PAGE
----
Here We Go Again!

Here we go again!
County Commissioner Randy Smith is proposing yet another way to remove citizens from the process of Knox County property rezoning. Smith’s proposal will make the process of turning protected areas such as farmland into dense subdivisions much easier for developers. Smith would eliminate the Board of Zoning Appeals!
Once again, we are indebted to Jesse Mayshark and his publication COMPASS for attending the Commission meetings and providing us with the details. Thank you Jesse Mayshark and Scott Barker for your excellent coverage of Knox County government.
Commissioner Smith (a Knox County employee and lame duck commissioner whose term is expiring and who is term-limited) would do the development corporations a huge favor if his proposal succeeds. The proposal would force individuals, communities and neighborhoods that are unhappy with a rezoning decision directly to court. As we know, that is very expensive, time consuming and out of the reach of average citizens.
Here is the story from Jesse Mayshark.
County Commission voted at Monday’s work session to recommend approval of a resolution that could ultimately remove some jurisdiction from the county’s Board of Zoning Appeals.
At issue is the use-on-review approval process. The county’s zoning code allows many potential uses of property in certain zones only “on review,” meaning that each specific project has to be approved by the Knoxville-Knox County Planning Commission. Under current county law, anyone who is unhappy with the Planning Commission’s decision to approve or deny a given use can appeal to the BZA, a volunteer board appointed by Commission. After that, parties who are still unhappy can take their case to court.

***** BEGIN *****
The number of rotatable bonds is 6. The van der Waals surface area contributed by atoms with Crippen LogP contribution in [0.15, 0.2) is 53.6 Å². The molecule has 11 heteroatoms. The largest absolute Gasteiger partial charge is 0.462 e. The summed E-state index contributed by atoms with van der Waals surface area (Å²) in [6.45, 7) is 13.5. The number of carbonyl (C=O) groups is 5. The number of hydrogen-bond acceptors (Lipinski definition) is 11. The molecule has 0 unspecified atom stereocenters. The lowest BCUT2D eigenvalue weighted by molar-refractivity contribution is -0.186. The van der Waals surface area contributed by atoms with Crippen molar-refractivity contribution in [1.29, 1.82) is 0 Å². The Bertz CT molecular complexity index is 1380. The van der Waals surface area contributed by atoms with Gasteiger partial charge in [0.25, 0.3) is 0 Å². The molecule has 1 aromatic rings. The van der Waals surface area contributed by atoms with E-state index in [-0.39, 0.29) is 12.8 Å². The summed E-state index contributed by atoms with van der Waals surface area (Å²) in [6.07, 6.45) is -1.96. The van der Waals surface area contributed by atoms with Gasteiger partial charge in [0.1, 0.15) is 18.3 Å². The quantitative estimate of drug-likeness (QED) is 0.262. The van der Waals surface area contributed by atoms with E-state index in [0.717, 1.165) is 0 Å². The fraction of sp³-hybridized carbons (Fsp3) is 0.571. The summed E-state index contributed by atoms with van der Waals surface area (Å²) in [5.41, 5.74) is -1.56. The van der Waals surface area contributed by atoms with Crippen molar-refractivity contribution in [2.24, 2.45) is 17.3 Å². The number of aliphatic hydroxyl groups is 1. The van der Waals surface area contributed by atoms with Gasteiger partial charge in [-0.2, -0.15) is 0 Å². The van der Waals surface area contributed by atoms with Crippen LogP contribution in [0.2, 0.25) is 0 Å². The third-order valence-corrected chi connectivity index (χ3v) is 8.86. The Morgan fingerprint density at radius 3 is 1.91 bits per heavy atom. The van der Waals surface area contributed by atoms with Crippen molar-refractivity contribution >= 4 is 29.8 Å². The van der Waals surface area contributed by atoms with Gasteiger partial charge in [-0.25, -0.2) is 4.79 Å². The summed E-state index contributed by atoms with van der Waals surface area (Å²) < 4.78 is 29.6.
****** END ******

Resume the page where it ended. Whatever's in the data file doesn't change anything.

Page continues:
In practice, appeals are primarily filed by two sets of plaintiffs: developers or property owners upset that a particular use has been denied, or local residents and community groups upset that it has been allowed.
A proposal by Knox County Mayor Glenn Jacobs and County Commissioner Randy Smith would ask the Planning Commission to consider eliminating BZA’s role in the process, which would mean any appeal would have to be filed directly in court.
“Under the current system, appeals slowly matriculate from the Planning Commission to the Board of Zoning Appeals, and often finally all the way to Chancery Court,” Jacobs told commissioners Monday. “Our proposal would simply eliminate the second step and allow these complex zoning decisions to be made by an elected judge, not an unelected body.”
Jacobs made clear that one of his concerns was the delay that the BZA process can cause for a proposed development. Neighbors opposed to a given use can file an appeal and at least stall a project for a few months.
“The fact of the matter is, we’re in a housing crisis,” Jacobs said. “So when we’re talking about delays, even if they’re only 30 to 90 days in some cases, that is hurting our housing inventory.”
But Commissioner John Schoonmaker, who used to serve on the BZA, said that having to file in court was a higher hurdle for average citizens than filing an appeal with the BZA.
“I think that this body needs to look at this issue very closely,” Schoonmaker said. “When you take an existing right of a citizen away from them to appeal this at a reasonable cost.”
Smith argued that Chancery Court isn’t much more difficult to file an appeal with than the BZA. It costs $200 to file an appeal with BZA. Smith, with support from county Law Director David Buuck, said it costs $259 to file an appeal with Chancery Court — not much more than BZA. And he said people didn’t necessarily have to hire a lawyer to file the appeal.
But Schoonmaker said he had talked to a lawyer familiar with land-use cases who had estimated that an average appeal could cost $10,000.
Commissioners also heard from a concerned member of the public, Bob Thompson, who said he served about six years on the BZA from 2012-18.
“You’re going to price citizens out,” he said. “They’re going to feel like they’re not being heard.” Thompson said that in his time on the board, appeals of use-on-review decisions were relatively rare, and he didn’t consider any of them frivolous.
A few other commissioners raised questions but said they were willing to send it to the Planning Commission for consideration. A final decision would still have to come back to County Commission for approval. Commissioners voted to recommend the resolution by 10-1, with just Schoonmaker opposing it.